New parameters have been added to the terminal analog model so that it is now possible to simulate most human voices and to replicate an utterance without noticeable quality reduction. However, it is interesting to note that some voices are easier to model than others. Despite the progress, speech quality is not natural enough in all applications of text to speech. The main reasons for the limited success in formant-based synthesis can be explained by incomplete phonetic knowledge. It should be noted that the transfer of knowledge from phonetics to speech technology has not been an easy process. Another reason is that the efforts using formant synthesis have not explored control methods other than the explicit rule-based description.
Models of segmental coarticulation and other phonetic factors are an important part of a text-to-speech system. The control part of a synthesis system calculates the parameter values at each time frame. Two main types of approaches can be distinguished: rule-based methods that use an explicit formulation of existing knowledge and library-based methods that replace rules by a collection of segment combinations. Clearly, each approach has its advantages. If the data are coded in terms of targets and slopes, we need methods to calculate the parameter tracks. The efforts of Holmes et al. (1964) and the filtered square wave approach by Liljencrants (1969) provide some classical examples in this context.
Synthesis systems based on coding have as long a history as the vocoder. The underlying philosophy is that natural speech is analyzed and stored in such a way that it can be assembled into new utterances. Synthesizers such as the systems from AT&T Bell Labs (Olive, 1977, 1990; Olive and Liberman, 1985), Nippon Telephone & Telegraph (NTT) (Hakoda et al., 1990; Nakajima and Hamada, 1988) and ATR Interpreting Telephone Research Laboratories (ATR) (Sagisaka, 1988; Sagisaka et al., 1992) are based on the source-filter technique where the filter is represented in terms of linear predictive coding (LPC) or equivalent parameters. This filter is excited by a source model that can be of the same kind as the one used in terminal analog systems. The source must be able to handle all types of sounds: voiced and unvoiced vowels and consonants.
One of the major problems in concatenative synthesis is to make the best selection of units and describe how to combine them. Two major factors create problems: distortion because of spectral discontinuity at the connecting points and distortion because of the limited size of the unit set. Systems using elements of different lengths depending on the target phoneme and its function have been explored by several research groups. In a paper by Olive (1990), a new method for concatenating "acoustic inventory elements" of different sizes is described. The system, developed at ATR, is also based on nonuniform units (Sagisaka et al., 1992).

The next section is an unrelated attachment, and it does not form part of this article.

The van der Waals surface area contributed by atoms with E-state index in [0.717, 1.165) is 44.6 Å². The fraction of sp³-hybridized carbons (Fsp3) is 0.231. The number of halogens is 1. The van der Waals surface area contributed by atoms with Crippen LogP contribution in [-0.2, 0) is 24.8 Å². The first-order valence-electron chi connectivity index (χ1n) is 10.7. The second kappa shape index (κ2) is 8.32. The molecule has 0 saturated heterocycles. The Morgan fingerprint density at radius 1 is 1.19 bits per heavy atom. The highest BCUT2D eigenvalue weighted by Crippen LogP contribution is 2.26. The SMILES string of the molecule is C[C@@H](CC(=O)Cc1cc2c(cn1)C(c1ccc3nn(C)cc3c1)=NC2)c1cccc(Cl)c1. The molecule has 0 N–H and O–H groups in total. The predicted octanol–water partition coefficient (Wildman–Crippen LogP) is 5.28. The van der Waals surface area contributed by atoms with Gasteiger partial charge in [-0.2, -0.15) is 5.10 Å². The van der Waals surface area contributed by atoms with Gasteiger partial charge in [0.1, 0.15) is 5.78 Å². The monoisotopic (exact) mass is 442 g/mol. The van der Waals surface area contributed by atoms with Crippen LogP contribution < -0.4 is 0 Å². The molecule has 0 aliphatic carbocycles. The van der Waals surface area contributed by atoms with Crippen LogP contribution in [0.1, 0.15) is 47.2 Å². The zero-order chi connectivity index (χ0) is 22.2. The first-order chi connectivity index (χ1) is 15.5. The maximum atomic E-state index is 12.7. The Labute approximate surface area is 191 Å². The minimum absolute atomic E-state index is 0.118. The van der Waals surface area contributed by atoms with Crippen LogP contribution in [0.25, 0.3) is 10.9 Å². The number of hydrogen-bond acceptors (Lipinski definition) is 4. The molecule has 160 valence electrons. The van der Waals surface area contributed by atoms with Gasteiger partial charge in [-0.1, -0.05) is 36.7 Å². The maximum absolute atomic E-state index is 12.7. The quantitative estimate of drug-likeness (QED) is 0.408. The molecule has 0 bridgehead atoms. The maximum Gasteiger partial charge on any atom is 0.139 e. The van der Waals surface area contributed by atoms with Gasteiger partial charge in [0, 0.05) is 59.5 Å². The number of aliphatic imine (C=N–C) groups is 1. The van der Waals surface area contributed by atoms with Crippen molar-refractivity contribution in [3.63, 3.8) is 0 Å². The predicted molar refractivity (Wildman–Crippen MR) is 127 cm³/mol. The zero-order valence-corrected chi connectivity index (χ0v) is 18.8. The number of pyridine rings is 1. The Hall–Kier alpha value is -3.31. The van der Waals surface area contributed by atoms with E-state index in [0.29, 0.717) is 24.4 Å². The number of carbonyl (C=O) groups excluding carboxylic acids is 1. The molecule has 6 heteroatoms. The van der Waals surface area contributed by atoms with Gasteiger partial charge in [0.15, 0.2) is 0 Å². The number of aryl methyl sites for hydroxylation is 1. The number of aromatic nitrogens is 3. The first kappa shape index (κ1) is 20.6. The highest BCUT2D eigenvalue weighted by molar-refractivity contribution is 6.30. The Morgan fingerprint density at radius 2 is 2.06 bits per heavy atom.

In simple words, one can send a SMS to a stationary telephone, and the SMS text will be pronounced.
It should be noted that the synthesizer is the only one which had been developed especially for the Ukrainian language.
Special methods to generate a unit inventory have been proposed by the research group at NTT in Japan (Hakoda et al., 1990; Nakajima and Hamada, 1988). The synthesis allophones are selected with the help of the context-oriented clustering (COC) method. The COC searches for the phoneme sequences of different sizes that best describe the phoneme realization.
We are currently working in the following directions: - speech recognition for portable devices;
- speaker-independent recognition; - recognition for extra big vocabularies;
- keyword recognition; - speech recognition over the telephone.
Efforts of Tetjana Lyudovyk and Mykola Sazhok, members of the Department, resulted in creation of a Ukrainian speech synthesizer.
The context-oriented clustering approach is a good illustration of a current trend in speech synthesis: automatic methods based on databases. The studies are concerned with much wider phonetic contexts than before. (It might be appropriate to remind the reader of similar trends in speech recognition.) One cannot take into account all possible coarticulation effects by simply increasing the number of units. At some point, the total number might be too high or some units might be based on very few observations. In this case a normalization of data might be a good solution before the actual unit is chosen. The system will become a rule-based system. However, the rules can be automatically trained from data in the same way as speech recognition (Philips et al., 1991).
It is not an easy task to place different synthesis methods into unique classes. Some of the common "labels" are often used to characterize a complete system rather than the model it stands for. A rule-based system using waveform coding is a perfectly possible combination, as is speech coding using a terminal analog or a rule-based diphone system using an articulatory model. In the following pages, synthesis models will be described from two different perspectives: the sound-generating part and the control part of the system.
Charpentier, F., and E. Moulines (1990), "Pitch-synchronous waveform processing techniques for text-to-speech synthesis using diphones," Speech Commun., 9(5/6):453-467.